OVERNIGHT ENERGY: Allen is back

State of Play: Retired Coast Guard Adm. Thad Allen, the public face of last year's White House response to the BP oil spill, will step back into the spotlight Friday.

Allen, who largely left life in the public eye after the national incident command was shuttered in October, will testify at a House Transportation and Infrastructure Committee hearing on improving oil spill response and energy security.

The hearing will also include testimony from two members of the national oil spill commission, which released its final recommendations last month. The commission was critical of the administration’s initial response to the spill, including efforts to calculate the flow-rate of the oil spewing out of the Macondo well.

The atmosphere on Capitol Hill has changed significantly since Allen was a regular fixture on the evening news. It has even changed in the weeks since the co-chairmen of the oil spill commission testified before two Congressional committees.

Now, all eyes are on the Middle East, where protests have sparked fears about U.S. reliance on foreign oil. Those fears have in turn led pro-drilling lawmakers to ramp up calls for wider domestic oil-and-gas development. 

At a House Energy and Commerce Committee Thursday, Republican lawmakers said the unrest in Egypt shows that the United States needs to open more offshore areas to oil drilling.

“The National Petroleum Council estimates we have upwards of 40 billion barrels of oil locked away in the Eastern Gulf of Mexico, Atlantic and Pacific Coasts, on- and offshore Alaska, that are currently off-limits for production,” Rep. Ed Whitfield (R-Ky.), who chairs the panel’s energy subcommittee, said at the hearing. “These resources could easily double our domestic production capacity and replace our imports from the Middle East.”

Republicans also called on the Obama administration to approve a pending pipeline that would carry Canadian oil sands from Alberta to Texas. “This would not be as much of a dangerous situation if we accessed our resources in the Gulf and if we accessed the oil from our friends in Canada,” Rep. John Shimkus (R-Ill.) said at the hearing.

Meanwhile, former House Speaker Newt Gingrich called for opening up large swaths of areas offshore for drilling in a speech at the Conservative Political Action Conference Thursday.

NEWS BITES:

Mining regulator issues safety 'alert' to prevent future deaths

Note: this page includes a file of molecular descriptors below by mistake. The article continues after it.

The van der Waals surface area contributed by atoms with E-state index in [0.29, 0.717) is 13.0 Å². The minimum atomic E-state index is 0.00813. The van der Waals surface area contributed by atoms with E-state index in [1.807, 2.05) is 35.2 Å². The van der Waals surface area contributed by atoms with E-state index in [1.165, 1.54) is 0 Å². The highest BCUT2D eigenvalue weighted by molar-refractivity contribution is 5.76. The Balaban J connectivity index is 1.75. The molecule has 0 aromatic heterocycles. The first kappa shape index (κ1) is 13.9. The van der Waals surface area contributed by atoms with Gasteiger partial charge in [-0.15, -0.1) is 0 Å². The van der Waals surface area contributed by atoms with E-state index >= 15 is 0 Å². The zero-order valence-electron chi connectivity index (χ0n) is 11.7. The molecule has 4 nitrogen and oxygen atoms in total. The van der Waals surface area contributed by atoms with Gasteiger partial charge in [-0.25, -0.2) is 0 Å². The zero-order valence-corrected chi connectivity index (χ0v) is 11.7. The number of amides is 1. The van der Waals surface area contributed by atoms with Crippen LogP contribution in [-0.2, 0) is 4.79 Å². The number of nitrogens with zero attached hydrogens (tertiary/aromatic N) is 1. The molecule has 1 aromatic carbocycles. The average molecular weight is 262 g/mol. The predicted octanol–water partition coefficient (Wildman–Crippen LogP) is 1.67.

The Department of Labor’s Mine Safety and Health Administration issued an “alert” for miners Thursday outlining the reasons 71 miners died last year in U.S. mines. The administration released the information in hopes of protecting miners from future accidents.

“We must all learn from these tragedies and act to prevent additional fatalities,” Joseph Main, assistant secretary of labor for mine safety and health, said in a statement. “Fatalities are not inevitable. They can be prevented using effective safety and health management programs, workplace examinations for hazards, and effective and appropriate training so that miners recognize and understand the hazards, and how to control or eliminate them.”

A total of 29 miners died last year in an explosion at West Virginia's Upper Big Branch mine. MSHA says that half of the other miner deaths involved violations of the “Rules to Live By” outlined by the administration. 

Murkowski calls for U.S. drilling on heels of Saudi report 

Sen. Lisa Murkowski (R-Alaska) said Thursday that a news report on questions about Saudi Arabia’s oil reserves should prompt expanded U.S. drilling.

“If reports that Saudi oil reserves have been inflated are true, it would be irresponsible and downright dangerous for us to continue to rely so heavily on foreign energy suppliers, while our own resources remain under federal lock and key,” said Murkowski, the top Republican on the Energy and Natural Resources Committee, in a statement.

“Alaska could be producing over a million and a half barrels a day more right now, if we were able to access our resources offshore and in ANWR. Instead, federal agencies are forcing Americans to buy that energy from unstable regions, which frequently do not have our best interests in mind,” she said.

Her office circulated a Wednesday CNN story about WikiLeaks documents that address Saudi Arabia’s oil capacity.

“Saudi Arabia's oil reserves may have been grossly overestimated and its capacity to continue pumping at current capacity exaggerated, according to a U.S. diplomatic cable sent from the kingdom in 2007,” the story states.

“The cable, obtained by WikiLeaks and published in the British newspaper The Guardian, cited the views of Sadad al-Husseini, who had been in charge of exploration and production at the Saudi state-owned company Aramco for 12 years until 2004,” it adds.

IN CASE YOU MISSED IT:


E2 explored a range of topics Thursday. We looked at next steps in EPA’s study of a controversial natural gas drilling method, and from there reported on the Sierra Club’s strategy for protecting EPA’s air pollution rules.

We also looked at new polling on legislation to scuttle EPA climate rules, House Oversight and Government Reform Committee Chairman Darrell Issa’s (R-Calif.) attacks on Obama administration regulatory policies, and White House GOP hopeful Newt Gingrich’s push to abolish EPA and replace it with something new.

And finally, House Democrats ramped up their calls for yanking oil industry tax breaks.

Please send tips and comments to Ben Geman, ben.geman@thehill.com, and Andrew Restuccia, arestuccia@thehill.com.

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